I know I could use samples and forget about this, but just trying to learn a bit.
I am trying to get more into synthesis using renoise only and in particular looking at bass at the moment. I wanted to try to create something that approximated a bass guitar. I came across this tutorial for massive which is exactly the sort of tone I’m looking for.
I realise that renosie does not have a wavetable synth but with the brilliant custom synth and selection shaper tools I feel it might be possible to approximate the ‘bender’ waveform that is used in the massive patch. This gif shows that the bender waveform dials from a pure sine through to a spike with a low duty cycle. The patch modulates the wavetable to deform the sine wave with an envelope. I sampled the patch waveform from the tutorial and can see the underlying form is a sine wave skewed with a 30% duty cycle and another waveform in the 70% half of the wave. I sampled the bass in the intro to Dazed and confused and the approximate repeating waveform is quite similar to that in the massive patch.
Can anyone see how I could recreate or approximate this patch in renoise using more primitive sampled waves + modulation/filter?
This is a really interesting topic. There are already “old” tools that generate waves of different types. It would be great to have a well-worked tool with a user-friendly GUI.
You can create mathematical formulas with variables with LUA. Control these variables using virtual controls (faders, slider bars, valueboxes …). In this way you can manipulate the wave, the number of points, stretch it, create ramps, etc.
I started a private tool long ago that I stopped halfway. But to be interesting, it involves investing enough time to make creating new waves really useful and fun. With the large number of samples available already built, these types of tools seem limited or unimportant.
I managed to create sine waves (or others) with the ability to make start and end ramps while preserving the loop drawing.
I also think that a native wave generator in Renoise would be very interesting.
Make it so!
I usually create a bunch of single-cycle waveforms with the Milkytracker waveform generator for renoise. It’s great, but there are so many other types of waveforms that can be created via FM synthesis that get really pretty. What would be awesome to have (and a few other trackers have it) is an OPL3 generator. The old Adlib/Windows/Yamaha YM2612 audio chip that was in all our computers back in the 90’s. I know I can find emulators online, and I know I can use other trackers and I know every other sort of solution people are going to offer me. Tried it, did it, doing it already Anyway, the FM synthesis in the OPL3 chip is a beautiful thing, and I believe there is already code out there, maybe even open source, that could save some time in making one of these for Renoise. I mean for it to be a single-cycle waveform generator, not an actual synth. The modulations for it can be done with the sampler already.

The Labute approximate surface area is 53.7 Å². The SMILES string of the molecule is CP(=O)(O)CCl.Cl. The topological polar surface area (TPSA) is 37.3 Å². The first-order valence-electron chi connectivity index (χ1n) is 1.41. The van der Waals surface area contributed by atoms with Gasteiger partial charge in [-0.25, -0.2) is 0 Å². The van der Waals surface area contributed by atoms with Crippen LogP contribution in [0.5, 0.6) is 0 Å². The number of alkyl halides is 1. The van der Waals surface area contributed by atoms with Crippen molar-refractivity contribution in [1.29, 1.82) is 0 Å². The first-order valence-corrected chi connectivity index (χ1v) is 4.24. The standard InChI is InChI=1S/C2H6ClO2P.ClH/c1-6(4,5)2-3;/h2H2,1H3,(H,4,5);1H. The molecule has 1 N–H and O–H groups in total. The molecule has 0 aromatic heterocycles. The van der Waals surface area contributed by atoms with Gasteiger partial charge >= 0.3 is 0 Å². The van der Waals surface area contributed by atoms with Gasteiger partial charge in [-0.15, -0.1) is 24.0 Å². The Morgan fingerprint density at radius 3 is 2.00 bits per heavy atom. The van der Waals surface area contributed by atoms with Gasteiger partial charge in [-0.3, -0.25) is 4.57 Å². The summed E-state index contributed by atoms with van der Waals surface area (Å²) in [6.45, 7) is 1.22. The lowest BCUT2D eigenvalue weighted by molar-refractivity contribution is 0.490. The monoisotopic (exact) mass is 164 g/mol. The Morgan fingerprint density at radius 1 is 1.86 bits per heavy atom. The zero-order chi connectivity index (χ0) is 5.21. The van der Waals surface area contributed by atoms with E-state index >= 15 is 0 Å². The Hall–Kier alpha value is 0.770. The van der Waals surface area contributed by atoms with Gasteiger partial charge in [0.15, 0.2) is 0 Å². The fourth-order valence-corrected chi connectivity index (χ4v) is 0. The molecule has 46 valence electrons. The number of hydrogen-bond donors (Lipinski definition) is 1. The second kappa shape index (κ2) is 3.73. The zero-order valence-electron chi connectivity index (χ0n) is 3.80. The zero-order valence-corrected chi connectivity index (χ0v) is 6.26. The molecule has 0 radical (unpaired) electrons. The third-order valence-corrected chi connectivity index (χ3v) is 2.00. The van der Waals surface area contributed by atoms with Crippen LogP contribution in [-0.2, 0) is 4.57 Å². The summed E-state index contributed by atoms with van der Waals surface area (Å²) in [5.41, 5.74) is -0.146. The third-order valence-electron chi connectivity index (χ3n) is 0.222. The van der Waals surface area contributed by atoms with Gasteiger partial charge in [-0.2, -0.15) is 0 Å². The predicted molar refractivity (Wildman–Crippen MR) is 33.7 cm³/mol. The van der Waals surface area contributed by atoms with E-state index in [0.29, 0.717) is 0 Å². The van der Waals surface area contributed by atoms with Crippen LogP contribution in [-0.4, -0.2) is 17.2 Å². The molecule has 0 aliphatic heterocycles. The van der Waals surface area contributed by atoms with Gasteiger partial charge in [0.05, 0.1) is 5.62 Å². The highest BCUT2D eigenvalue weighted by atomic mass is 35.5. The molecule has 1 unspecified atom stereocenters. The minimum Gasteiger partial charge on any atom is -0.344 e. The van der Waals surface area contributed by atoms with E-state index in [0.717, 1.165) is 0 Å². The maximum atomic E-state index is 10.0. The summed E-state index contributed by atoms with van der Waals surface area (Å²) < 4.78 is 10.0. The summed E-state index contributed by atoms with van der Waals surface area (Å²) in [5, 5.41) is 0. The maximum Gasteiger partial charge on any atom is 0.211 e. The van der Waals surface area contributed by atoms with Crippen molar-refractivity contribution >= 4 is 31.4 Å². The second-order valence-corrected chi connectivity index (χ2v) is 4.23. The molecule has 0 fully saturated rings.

Everybody loves it, Github is FULL of code for it. The link below has SO MUCH info for it.
I meant follow up with my progress. The custom wave synth and morph synth tools are really good. I could get really close to the base waveform of the wavetable in the tutorial I posted above. The diode wave shape with controllable duty cycle in morphsynth with a low pass filter was easiest. The thing I couldn’t achieve was the morphing waveform of the massive waveshaper - pulse width and amplitude change seamlessly without changing the period of the waveform. This got me thinking it was a bit like pwm.
My goal was really just to create a bass guitar sound, and I later found an even better tutorial to create that with a quarter pulse wave, which can be done in renoise with the saw wave pwm trick, or using the pulse waveform in the custom wave synth tool. Renoise has the spectrum analyser, filter, eq, envlopes to recreate this technique perfectly https://youtu.be/P6WFKiJjUKs
I think an integrated wave generator in the sampler in addition to the drawing tool would be great, but then the tools are perfectly functional (although may not be kept up to date). Would be very interested to see more tools develop around your ideas